collar at the base of a limb is the branch bark ridge.
Collar: The swollen area or shoulder, where
the branch joins another branch or trunk of the tree. This
is the protection zone of the branch and should
not be violated.
Cloud Pruning: Pruning
limbs in such a way as to create space between them and flatten
the top and bottom. An example would be the work done in Japanese
gardens, where one can see the appearance of clouds.
to the canopy of the tree, which includes all the limbs from
the bottommost to uppermost part of the tree.
training of trees or shrubs to grow flat against a wall or fence.
This is best started when the plant is young but sometimes an
older plant can be directed, to some degree, in this fashion
if done with care. There are many styles, formal and informal
term we use to describe basic pruning on a tree, also called “crown
cleaning.” This includes removal of dead, diseased, damaged,
and deranged, (crossing and crowded), material in the tree. We
call it the Four Ds.
Target Pruning: Aiming at making the cut just outside
the branch bark ridge so that
the branch collar is not violated and at the same time a stub
is not left.
technique of pruning back yearly growth on a tree to maintain
a given size and appearance. Pollarding should
be started when the tree is very young, and should not be confused
a very old form of pruning where trees or shrubs are shaped or sculptured into
geometric shapes, animals, birds, or other things. The shaping
of a hedge to achieve and maintain certain shapes or angles to
fit a particular landscape architecture could be considered to
to be confused with pollarding. Topping
is the process of cutting back limbs to a stub, with
very little or no remaining foliage left on the tree. This is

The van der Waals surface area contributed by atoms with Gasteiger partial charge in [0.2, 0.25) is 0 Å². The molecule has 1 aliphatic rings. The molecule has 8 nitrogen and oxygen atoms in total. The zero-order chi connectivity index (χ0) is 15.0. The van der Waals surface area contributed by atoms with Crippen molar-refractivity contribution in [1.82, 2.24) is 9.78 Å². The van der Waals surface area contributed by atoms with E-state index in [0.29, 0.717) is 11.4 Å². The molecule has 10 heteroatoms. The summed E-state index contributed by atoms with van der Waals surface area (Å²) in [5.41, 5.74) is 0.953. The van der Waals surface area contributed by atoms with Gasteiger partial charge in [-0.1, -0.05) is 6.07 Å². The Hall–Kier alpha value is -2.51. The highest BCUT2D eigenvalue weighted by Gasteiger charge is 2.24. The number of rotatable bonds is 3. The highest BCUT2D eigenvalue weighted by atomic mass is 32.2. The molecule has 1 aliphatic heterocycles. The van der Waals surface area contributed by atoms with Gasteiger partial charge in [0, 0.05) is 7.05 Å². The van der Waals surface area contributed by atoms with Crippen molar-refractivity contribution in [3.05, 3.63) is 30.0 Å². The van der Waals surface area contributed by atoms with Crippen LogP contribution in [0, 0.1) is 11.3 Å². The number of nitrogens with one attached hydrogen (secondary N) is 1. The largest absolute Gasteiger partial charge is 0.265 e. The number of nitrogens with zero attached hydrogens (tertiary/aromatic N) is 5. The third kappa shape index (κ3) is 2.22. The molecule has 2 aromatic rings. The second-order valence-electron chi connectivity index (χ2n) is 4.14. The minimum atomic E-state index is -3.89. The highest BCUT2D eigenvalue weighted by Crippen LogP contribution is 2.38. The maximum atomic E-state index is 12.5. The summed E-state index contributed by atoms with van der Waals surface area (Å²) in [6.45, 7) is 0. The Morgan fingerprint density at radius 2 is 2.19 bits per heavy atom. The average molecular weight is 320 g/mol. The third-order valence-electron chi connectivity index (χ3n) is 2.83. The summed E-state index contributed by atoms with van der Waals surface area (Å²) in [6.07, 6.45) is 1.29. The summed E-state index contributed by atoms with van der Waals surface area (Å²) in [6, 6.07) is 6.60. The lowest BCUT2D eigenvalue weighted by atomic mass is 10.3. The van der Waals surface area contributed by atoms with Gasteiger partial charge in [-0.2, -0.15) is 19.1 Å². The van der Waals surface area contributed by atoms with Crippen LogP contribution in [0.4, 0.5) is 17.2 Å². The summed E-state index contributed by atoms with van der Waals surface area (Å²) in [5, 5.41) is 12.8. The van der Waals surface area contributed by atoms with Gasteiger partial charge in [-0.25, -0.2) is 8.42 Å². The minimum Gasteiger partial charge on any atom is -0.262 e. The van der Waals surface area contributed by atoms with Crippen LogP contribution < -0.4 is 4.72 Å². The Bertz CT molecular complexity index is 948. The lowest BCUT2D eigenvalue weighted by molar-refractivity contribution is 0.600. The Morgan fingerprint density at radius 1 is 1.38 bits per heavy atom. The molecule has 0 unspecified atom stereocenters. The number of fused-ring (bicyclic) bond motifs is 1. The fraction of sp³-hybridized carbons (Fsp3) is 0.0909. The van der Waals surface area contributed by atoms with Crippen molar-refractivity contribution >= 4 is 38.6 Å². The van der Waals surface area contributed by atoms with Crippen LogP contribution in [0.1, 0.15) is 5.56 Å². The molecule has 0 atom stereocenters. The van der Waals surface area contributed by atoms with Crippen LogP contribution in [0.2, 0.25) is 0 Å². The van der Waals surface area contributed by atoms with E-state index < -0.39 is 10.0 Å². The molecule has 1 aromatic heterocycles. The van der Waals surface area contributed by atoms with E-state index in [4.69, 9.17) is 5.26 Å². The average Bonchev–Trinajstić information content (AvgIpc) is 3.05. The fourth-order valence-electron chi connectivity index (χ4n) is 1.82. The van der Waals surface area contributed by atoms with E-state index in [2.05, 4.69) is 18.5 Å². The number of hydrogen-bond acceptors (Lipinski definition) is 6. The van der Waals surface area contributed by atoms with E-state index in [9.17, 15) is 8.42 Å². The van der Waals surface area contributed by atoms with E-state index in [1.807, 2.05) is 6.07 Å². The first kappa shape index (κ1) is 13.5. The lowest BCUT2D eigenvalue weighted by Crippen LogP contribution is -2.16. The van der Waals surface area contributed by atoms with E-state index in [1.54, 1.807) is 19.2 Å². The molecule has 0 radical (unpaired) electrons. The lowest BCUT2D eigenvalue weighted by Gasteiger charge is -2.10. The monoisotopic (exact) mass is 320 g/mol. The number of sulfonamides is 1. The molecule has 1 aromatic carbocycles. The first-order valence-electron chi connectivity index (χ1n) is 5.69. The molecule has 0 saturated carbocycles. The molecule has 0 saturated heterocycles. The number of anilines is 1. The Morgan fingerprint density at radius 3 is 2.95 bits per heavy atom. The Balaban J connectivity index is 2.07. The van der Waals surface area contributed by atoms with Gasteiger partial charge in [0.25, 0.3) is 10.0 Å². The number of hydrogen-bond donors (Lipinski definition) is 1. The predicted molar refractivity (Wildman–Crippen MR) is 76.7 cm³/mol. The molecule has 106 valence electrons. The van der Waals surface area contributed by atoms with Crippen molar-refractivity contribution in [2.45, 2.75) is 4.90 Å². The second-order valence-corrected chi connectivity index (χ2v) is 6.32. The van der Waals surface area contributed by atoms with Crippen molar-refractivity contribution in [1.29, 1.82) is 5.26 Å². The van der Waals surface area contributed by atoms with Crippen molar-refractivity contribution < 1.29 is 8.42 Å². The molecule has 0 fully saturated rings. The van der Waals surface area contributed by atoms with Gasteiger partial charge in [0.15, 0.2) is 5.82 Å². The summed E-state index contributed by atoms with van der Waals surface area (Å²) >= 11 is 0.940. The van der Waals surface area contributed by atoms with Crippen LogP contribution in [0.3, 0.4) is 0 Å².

very detrimental to the tree and in the long run ends up costing
to the mass of the tree being affected by mechanical wind force.
An overly dense canopy acts like a tightly woven sail in resisting
the wind’s force.
Books and Other Publications
Dr. Alex Shigo
A basic outline of tree anatomy and physiology.
Dr. Alex Shigo
A book that is easy to read and easy to understand, with many
photos on the correct pruning of trees.
Stupsi Explains the Treeby
A cartoon book that explains the structural mechanics in trees
in a simplistic and simple way for the layman.
Trees - The Visual Guideby
Allen J. Coombes
A softcover field guide with more than 500 species of trees
from around the world with color pictures.
Trees for Urban and Suburban Landscapesby
Edward F. Gilman
A very comprehensive guide for selecting the right tree and how
to care for it. It has details on over 1,000 species of trees
in North America.
Pests of Landscape Trees and Shrubs
- An Integrated Pest Management GuideUniversity
of California publication #3359.
A wealth of information to help maintain healthy landscapes.
Links go to external web sites
and will open new windows.
Some web sites may not always be available.
Society of Consulting Arborists (ASCA)
Oak Mortality Task Force
for Urban Forest Research (Report, PDF 4.8 MB)
Friends of the Urban
Society of Arboriculture (ISA)
Society of Arboriculture
Tree Care Industry
Education and Philosophy by Alex L. Shigo
ISA- an excellent site for more info about tree care.
Links to more Arboriculture